Status of the U.S. Tax Court

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Famspear
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Status of the U.S. Tax Court

Postby Famspear » Mon Dec 21, 2015 11:02 pm

In various places, we have seen discussions of the status of the United States Tax Court. Is it part of the Executive Branch? The Judicial Branch? The Legislative Branch?

Congress has amended section 7441 of the Internal Revenue Code by adding this sentence at the end of that section:

The Tax Court is not an agency of, and shall be independent of, the executive branch of the Government.


--from section 441 of the Protecting Americans from Tax Hikes Act of 2015, Division Q of the Consolidated Appropriations Act, 2016 (H.R. 2029), signed into law by the President on December 18, 2015.

However, section 7443(f) of the Code still provides that a Tax Court judge may be removed by the President "for inefficiency, neglect of duty, or malfeasance in office". So, we may yet see more litigation about the status of the Tax Court.
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fortinbras
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Re: Status of the U.S. Tax Court

Postby fortinbras » Mon Dec 21, 2015 11:12 pm

The Tax Court is an Article I court, created by Act of Congress for specific purposes and with very specific jurisdiction. Its judges are appointed for fixed terms, not for life. The point about it being "independent of the Executive Branch" is that, although it takes only cases against the IRS, the IRS cannot give it orders and the court cannot be bossed around by the IRS.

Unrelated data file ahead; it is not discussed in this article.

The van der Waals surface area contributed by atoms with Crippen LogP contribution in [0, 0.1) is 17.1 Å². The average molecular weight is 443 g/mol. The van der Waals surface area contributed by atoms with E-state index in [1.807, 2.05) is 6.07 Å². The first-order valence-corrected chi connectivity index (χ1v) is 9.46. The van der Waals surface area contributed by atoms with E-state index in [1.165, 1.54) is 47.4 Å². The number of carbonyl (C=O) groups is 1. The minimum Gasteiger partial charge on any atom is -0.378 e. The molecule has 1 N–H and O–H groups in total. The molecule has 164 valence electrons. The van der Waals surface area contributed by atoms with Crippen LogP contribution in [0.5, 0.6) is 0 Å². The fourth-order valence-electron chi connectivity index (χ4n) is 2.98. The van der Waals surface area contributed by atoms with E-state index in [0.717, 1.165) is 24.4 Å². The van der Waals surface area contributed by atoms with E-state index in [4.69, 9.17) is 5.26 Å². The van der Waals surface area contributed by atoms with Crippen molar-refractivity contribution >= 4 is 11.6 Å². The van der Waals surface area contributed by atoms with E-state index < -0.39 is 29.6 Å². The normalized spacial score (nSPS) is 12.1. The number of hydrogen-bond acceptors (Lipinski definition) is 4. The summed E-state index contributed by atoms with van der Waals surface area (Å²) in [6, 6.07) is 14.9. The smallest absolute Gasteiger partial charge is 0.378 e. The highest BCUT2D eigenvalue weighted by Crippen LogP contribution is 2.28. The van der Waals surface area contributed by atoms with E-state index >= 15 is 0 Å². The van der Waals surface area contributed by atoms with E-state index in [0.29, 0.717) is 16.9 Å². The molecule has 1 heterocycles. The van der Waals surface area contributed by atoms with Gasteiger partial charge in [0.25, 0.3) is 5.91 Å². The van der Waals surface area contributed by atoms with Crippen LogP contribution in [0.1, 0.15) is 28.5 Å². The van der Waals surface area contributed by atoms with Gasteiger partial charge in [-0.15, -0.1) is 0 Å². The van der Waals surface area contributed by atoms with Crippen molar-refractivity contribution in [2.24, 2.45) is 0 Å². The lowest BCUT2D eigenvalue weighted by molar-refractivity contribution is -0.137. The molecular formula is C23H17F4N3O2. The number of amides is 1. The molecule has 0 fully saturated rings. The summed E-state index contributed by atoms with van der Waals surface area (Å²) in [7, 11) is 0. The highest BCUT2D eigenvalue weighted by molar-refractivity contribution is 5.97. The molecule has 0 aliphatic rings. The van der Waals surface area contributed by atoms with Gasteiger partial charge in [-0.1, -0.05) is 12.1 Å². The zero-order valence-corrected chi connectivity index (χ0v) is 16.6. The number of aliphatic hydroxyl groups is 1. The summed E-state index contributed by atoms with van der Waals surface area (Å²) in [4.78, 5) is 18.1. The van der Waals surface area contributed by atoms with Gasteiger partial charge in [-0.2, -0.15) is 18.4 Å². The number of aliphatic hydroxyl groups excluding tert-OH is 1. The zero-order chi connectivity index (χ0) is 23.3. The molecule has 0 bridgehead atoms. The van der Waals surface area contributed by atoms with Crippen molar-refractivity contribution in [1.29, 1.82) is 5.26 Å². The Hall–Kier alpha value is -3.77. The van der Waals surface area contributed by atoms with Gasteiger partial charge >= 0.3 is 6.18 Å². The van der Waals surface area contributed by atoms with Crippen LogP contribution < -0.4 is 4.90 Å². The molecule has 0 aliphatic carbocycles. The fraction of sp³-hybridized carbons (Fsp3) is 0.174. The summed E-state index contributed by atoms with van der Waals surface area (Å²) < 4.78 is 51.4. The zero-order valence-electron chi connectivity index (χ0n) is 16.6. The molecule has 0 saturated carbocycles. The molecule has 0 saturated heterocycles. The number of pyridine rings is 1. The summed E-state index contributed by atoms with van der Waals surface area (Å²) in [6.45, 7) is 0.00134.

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notorial dissent
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Re: Status of the U.S. Tax Court

Postby notorial dissent » Tue Dec 22, 2015 1:45 am

I would have thought then that they would have said the Treasury Department instead of the Administration, but maybe just a quibble.

I would assume, probably a bad error, that the enabling act(s) spells out how the Tax Courts are run and administered. Considering that they have been partially or totally reconstituted at least three times at this point, that it may have gotten a bit muddy over time.
The fact that you sincerely and wholeheartedly believe that the “Law of Gravity” is unconstitutional and a violation of your sovereign rights, does not absolve you of adherence to it.


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